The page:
Thursday, January 3, 2008

Window on Eurasia: Moscow’s Notion of ‘Traditional Islam’ Offensive and Dangerous, Muslim Writer Says

Paul Goble

Vienna, January 3 – Increasingly frequent references by Russian officials and Orthodox Christian hierarchs to “traditional [Russian] Islam” are offensive to Muslims and can generate the very radicalism among the Islamic community there that those who use this term clearly want to avoid, according to a Muslim commentator.
In an article on the website yesterday, Abdulla Rinat Mukhametov notes that the notion of “traditional Islam” has been invoked so often that many non-Muslims seem to think that Islam in Russia is “almost a separate religion” from “other ‘Islams’” in other countries (
Abdul-Khakim Sultygov, who serves simultaneously as Moscow’s special ambassador for relations with the Muslim world and United Russia’s coordinator for ties with religions and nationalities, has come dangerously close to insisting on precisely that, Mukhametov says.
In an interview featured in “Argumenty i Fakty - Novosti” last September 8, Sultygov openly declared that “Islam in Russia is self-sufficient,” and that Russia’s Muslims are connected to the Muslim world abroad “only by the holy places and the haj – and not by anything else.”
Moreover, some, like Metropolitan Kirill, the powerful number two leader of the Russian Orthodox Church and man behind the Inter-Religious Council which unites Russia’s “traditional” religions, treat this term as if it were virtually a legal one even though, as Mukhametov notes, it has not yet appeared in the body of any Russian law.
(As a matter of fact, some Russian laws do refer in their preambles to the existence of “traditional” faiths in that country, but the texts of these acts do not define with any precision just what makes a religion “traditional” in Russia besides its acceptability to the authorities.)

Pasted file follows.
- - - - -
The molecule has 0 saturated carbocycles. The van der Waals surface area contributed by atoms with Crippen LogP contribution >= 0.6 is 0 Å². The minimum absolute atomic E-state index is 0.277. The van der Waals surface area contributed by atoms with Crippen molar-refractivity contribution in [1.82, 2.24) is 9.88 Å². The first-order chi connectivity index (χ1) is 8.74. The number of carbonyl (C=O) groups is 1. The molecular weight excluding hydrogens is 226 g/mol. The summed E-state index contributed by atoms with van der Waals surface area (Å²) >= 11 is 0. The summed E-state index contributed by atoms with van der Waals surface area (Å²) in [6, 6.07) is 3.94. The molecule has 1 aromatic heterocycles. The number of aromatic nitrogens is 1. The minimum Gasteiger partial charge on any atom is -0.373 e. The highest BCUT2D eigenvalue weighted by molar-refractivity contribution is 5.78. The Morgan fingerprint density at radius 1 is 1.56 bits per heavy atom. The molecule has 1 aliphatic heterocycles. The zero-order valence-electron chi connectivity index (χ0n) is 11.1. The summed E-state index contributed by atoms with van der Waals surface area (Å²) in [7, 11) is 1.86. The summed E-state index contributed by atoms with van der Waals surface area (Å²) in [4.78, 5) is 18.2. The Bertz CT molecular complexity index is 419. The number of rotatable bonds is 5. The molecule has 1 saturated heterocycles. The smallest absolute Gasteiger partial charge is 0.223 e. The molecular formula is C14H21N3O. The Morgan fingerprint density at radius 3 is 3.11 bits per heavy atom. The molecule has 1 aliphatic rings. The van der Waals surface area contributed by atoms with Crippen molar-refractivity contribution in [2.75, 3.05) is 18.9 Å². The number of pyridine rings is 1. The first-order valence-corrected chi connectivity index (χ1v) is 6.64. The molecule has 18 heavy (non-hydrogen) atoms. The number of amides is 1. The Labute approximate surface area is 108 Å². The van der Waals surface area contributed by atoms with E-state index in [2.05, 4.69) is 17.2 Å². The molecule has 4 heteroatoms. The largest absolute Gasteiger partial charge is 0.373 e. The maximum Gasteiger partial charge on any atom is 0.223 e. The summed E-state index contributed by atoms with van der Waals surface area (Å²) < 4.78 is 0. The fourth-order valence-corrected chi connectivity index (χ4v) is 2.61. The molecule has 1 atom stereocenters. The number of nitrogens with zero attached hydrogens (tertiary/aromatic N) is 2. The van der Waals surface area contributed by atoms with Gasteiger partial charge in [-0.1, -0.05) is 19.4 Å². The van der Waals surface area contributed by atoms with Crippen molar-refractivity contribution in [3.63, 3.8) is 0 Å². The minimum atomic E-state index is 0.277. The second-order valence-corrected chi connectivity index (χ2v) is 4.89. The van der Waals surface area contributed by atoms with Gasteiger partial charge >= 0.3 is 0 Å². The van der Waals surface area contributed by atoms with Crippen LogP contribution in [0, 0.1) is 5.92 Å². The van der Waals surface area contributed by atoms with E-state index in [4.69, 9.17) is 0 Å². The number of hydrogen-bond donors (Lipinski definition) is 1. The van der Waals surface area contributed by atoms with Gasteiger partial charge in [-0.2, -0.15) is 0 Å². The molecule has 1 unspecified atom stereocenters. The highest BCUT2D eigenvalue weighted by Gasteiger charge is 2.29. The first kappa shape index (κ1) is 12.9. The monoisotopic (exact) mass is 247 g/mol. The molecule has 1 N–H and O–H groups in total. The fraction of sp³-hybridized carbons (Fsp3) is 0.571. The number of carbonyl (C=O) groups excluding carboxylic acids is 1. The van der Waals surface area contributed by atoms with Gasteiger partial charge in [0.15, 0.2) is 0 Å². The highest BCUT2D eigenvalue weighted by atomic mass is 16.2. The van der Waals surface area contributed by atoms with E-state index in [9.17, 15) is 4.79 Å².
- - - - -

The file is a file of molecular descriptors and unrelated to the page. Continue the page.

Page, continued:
Such a term, the Muslim commentator notes, is inherently offensive, but even more it is dangerous both for those who use it and for those to whom it is applied. That is because it posits a definition of the faithful in Russia very much at odds with the facts and because it contributes not to moderation but rather to the rise of extremism.
Like the followers of any religion, Muslims vary from country to country, region to region, and even individual to individual, Mukhametov observes, but to suggest that Russia’s “traditional” Muslims are separate from the worldwide community of the faithful is simply wrong.
Muslims are united by their faith, whatever their differences, and those non-Muslims who speak about “traditional” Russian Islam, which supposedly has always had good relations with and been prepared to subordinate itself to other faiths, are simply trying to isolate Russia’s Muslims from their co-religionists abroad.
Just how offensive that is to Muslims should be obvious to anyone who knows the central place of oneness in Islam, Mukhametov continues, but Russian government officials and Orthodox hierarchs, given their own experience, should also recognize how dangerous it is to pursue the policy line implicit in such a term.
The results of Soviet efforts to isolate Muslims in the USSR from others, he argues, show this clearly: “The isolation of the Muslim community, the attempt to create its own ‘Islam,” which basically was intended as a display in the foreign policy window for countries of the East led to tragic consequences.”
As soon as that regime loosened up and then collapsed, Mukhametov observes, “we got a wave of radicalization and vulgar primitivization” among some Muslims in the Russian Federation. Had the regime allowed for “the normal development of Islam, there would not have been anything like that.”
And he notes that Russian officials are not the only ones offending the community of the faithful and deluding themselves about the consequences of their actions. Many Western officials and commentators are doing almost exactly the same thing with their passionate but ill-conceived search for “moderate” Islam.
“’Traditional’ and ‘moderate’ Islam are in reality first cousins,” Mukhametov says. “Only in the case of the first, one is not talking about some correspondence to liberal values but rather about a certain loyalty, best expressed by keeping quiet, to the traditional Russian bureaucratic order.”
But now is not the time to keep quiet, he suggests, and the Muslim writer ends his article by urging Muslims to speak up and point out something even President Vladimir Putin has acknowledged: they are an integral part of both Russia and the world of Islam and should not be forced to deny either part of their identity.

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